Current MFA Students

Summer Awad

Graduate Assistant [ENGL]

Summer Awad is a second-year CWE student from Knoxville, Tennessee. Having started her writing journey as a spoken word poet, Summer has branched out into playwriting, nonfiction, and page poetry, and she is grateful to be able to do all of the above at Iowa State. Her writing explores themes of race, ethnicity, gender, diaspora, migration, identity, and place. Her semi-autobiographical play, WALLS: A Play for Palestine, was produced at The New York International Fringe Festival in 2016. Her poetry has appeared in Writers Resist, Pine Mountain Sand and Gravel, and Exposition Review. Prior to coming to Iowa State, Summer spent four years working in refugee resettlement. This led her to teach an honors seminar on refugee resettlement in Spring 2022 in addition to her courses in Speech Comm 212; she hopes to teach in honors again in the future.

Julia Bilek

Graduate Student [ENGL]
Julia Bilek traveled the circumference of the globe for forty days in 2001. En route, she discovered the crimson-sapphire-gold-leaf icons of Russian cathedrals, meditated with Mongolian Buddhist monks, and watched endless fields of wildflowers scroll by her window on the Trans-Siberian Railroad. She wondered, for the first time, what it meant to be a pilgrim.
In the years since, Julia has earned a bachelor’s degree in world religions and art history, as well as a master’s degree in cultural anthropology. She writes creative nonfiction and ethnographic accounts of American religious spaces, including urban religious architecture, traditional Native American cosmographies, wilderness as sacred space, transnational religious placemaking, and pilgrimage practices.
Her work as appeared in the blog Pilgrim on the Potomac, CRUX literary magazine, as Teachers’ Guides for the Smithsonian’s Discovery Theater, and in stage productions by Germantown Stage, Landless Theatre Co., and Figure-Ground Arts Collaborative. She is a poet, playwright, curator, photographer and lover of nature, culinary enthusiast, teacher, and wanderer.

Jessica Brock

Graduate Assistant [ENGL]

Jessica Brock is a writer, 2nd year grad student in the MFA Creative Writing & Environment program, and GA instructor of English 150/250. She also holds a BA in Film & Media Studies from Arizona State University. Through an ecogothic lens, Jessi aims to explore motherhood, identity, environment, and generational trauma. Her recent fiction is published in the Roadrunner Review and Fugitives&Futurists. Jessi currently lives in Iowa with her husband and two young children.

Professional link:

Hanna Burr

Graduate Assistant [ENGL]

Hanna Burr is a first year MFA student specializing in Creative Nonfiction. She was born in Nashville, TN, and caught the travel bug when her family moved to Ecuador for a year when she was sixteen. Since then, she has reflected on the effects of travel and immigration on identity, celebrated the deep connections that can be formed with strangers all over the world, and grappled with the isolation that comes with the personal transformations that travel and dislocation trigger.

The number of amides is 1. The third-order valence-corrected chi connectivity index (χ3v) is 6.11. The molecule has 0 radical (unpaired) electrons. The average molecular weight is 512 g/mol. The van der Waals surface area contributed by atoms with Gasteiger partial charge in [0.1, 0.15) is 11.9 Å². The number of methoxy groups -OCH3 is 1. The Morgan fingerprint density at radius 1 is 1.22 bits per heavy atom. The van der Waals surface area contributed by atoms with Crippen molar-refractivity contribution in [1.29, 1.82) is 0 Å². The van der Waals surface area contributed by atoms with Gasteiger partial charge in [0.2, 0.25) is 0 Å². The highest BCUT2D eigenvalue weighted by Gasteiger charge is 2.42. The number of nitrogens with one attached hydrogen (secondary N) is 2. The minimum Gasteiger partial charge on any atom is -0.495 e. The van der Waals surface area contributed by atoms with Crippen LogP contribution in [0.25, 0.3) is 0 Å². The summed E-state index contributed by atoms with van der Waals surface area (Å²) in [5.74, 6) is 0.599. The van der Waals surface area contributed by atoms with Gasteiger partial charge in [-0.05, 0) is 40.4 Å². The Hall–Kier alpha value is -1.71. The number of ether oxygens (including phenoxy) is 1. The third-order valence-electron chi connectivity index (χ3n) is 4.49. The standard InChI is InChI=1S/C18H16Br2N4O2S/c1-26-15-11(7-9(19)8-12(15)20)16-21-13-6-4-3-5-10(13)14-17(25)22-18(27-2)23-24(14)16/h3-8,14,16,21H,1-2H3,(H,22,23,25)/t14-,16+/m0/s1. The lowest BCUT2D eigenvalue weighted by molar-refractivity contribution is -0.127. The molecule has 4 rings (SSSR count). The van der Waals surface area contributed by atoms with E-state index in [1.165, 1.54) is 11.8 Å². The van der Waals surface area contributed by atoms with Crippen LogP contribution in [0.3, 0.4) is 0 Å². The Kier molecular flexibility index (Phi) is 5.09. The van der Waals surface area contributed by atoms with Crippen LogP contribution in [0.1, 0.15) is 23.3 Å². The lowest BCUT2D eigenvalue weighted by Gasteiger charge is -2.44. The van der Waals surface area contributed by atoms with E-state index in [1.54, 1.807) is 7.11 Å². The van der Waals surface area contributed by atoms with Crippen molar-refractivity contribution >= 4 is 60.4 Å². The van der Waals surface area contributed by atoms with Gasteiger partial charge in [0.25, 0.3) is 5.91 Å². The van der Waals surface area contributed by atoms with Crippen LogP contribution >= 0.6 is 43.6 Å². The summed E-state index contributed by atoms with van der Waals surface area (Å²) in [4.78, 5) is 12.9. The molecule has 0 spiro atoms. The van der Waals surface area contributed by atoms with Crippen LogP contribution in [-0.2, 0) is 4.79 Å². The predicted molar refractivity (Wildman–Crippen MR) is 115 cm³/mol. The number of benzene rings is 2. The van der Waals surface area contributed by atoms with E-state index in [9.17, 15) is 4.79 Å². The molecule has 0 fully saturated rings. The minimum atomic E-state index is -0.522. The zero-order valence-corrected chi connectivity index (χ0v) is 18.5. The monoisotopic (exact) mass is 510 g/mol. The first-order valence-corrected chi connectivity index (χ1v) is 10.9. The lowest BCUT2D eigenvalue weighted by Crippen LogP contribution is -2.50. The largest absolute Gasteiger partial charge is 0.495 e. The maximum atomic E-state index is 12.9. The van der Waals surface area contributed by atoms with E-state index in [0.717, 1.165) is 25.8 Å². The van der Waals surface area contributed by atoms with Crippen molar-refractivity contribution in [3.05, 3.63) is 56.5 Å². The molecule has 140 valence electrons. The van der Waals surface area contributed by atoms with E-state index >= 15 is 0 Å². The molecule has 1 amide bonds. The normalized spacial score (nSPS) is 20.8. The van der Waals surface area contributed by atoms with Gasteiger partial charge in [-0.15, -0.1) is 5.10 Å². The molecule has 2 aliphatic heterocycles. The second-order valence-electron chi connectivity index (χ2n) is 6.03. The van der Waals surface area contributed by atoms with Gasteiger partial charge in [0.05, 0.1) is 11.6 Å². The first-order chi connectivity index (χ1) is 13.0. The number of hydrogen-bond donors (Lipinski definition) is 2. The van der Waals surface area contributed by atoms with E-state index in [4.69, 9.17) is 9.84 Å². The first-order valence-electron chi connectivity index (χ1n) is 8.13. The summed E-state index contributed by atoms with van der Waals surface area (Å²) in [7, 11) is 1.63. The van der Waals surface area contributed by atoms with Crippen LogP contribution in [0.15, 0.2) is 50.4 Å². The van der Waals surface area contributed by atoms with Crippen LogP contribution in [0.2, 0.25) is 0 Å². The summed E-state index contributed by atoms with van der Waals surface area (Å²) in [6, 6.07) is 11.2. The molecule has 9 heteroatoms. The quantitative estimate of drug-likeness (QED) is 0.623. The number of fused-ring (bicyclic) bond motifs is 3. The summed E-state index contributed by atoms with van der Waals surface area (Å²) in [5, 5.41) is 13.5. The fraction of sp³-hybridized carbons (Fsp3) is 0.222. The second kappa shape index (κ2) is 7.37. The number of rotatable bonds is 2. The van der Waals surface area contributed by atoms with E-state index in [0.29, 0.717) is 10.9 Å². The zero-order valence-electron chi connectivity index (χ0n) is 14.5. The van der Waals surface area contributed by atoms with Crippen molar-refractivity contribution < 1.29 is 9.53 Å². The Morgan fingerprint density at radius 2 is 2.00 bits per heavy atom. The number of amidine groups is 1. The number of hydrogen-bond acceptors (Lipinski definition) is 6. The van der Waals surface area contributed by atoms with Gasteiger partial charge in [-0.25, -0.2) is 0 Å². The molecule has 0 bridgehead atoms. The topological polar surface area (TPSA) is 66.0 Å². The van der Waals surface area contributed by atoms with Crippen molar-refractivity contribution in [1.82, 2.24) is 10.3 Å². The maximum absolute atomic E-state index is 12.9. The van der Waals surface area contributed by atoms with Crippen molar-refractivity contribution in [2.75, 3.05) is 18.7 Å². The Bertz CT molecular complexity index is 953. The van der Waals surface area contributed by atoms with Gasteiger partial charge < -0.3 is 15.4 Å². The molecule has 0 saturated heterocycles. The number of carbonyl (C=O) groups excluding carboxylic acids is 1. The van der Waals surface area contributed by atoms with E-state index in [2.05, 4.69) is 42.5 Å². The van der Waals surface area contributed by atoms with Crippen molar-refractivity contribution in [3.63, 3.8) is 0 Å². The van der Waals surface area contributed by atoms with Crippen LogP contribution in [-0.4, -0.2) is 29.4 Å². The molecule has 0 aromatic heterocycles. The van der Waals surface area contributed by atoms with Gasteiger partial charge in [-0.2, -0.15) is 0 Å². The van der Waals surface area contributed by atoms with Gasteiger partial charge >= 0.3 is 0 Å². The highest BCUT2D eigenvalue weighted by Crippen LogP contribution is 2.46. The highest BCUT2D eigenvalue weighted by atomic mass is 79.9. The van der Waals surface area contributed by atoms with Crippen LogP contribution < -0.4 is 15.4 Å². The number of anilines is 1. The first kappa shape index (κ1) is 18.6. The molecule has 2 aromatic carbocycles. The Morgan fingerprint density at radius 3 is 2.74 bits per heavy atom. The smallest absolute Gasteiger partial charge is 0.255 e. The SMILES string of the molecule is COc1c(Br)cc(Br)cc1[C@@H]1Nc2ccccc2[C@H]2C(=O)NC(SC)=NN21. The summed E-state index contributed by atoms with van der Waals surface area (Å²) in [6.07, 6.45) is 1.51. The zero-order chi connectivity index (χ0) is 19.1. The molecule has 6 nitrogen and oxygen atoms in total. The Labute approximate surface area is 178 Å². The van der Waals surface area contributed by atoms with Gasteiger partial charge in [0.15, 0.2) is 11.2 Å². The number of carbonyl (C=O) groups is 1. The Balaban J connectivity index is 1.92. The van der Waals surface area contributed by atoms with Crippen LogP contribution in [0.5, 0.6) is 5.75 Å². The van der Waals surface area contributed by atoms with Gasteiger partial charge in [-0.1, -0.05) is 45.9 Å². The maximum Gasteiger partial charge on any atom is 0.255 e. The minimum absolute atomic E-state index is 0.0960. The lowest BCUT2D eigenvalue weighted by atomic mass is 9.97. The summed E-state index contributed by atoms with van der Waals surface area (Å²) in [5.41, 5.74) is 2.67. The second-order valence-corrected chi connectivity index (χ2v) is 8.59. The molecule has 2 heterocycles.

She fell in love with Madrid when she undertook a research trip there to study women’s empowerment in Spanish Classical Theater. After graduating from Ohio Wesleyan University with a double major in English and Spanish, she moved to there to teach English. In her free time, she learned to dance salsa, became an avid podcast listener, and continued to explore poetry as a second genre.

Hanna is fascinated by the blurry lines between foreign/familiar and natural/unnatural, and her pieces often tussle with unresolved ideas and the liminal spaces. She is obsessed with food, both as a sensory experience, a site of cultural fusion and expression, and as a fundamental aspect of addressing climate change. She hopes to explore foodways in her writing over the next three years.

Christal Campa

A first year MFA student, Christal Campa double-majored in English and Sociology at Boise State University before migrating to Iowa. She is enthusiastic to join a creative writing program fused with environmental imagination and research. While studying at Boise State, she took all of the classes available to her related to environmental writing and research. She even created a few independent studies for herself, researching ecological grief and the genre of cli-fi to learn how they relate to motivating (or demotivating) activism. Fascinated by the way writing can separate people from the natural world around them or inspire and connect them to it, she is excited to spend the next three years learning and teaching in the Creative Writing and Environment Program.

Jordan Castinado

Graduate Student [ENGL]

Jordan Castinado is a first-year student in the Creative Writing and Environment program, and a Pearl Hogrefe Fellow for 2019-2020.

Jordan earned his BFA in creative writing at Prescott College in central Arizona, where he fell in love with the high-desert forests, dark skies, and red-hued rocks of the liminal landscapes between the Sonoran Desert and the Colorado Plateau. Prior to attending university, Jordan served in the United States Marine Corps as an infantryman, completing two deployments to Afghanistan's Helmand Province near the end of Operation Enduring Freedom.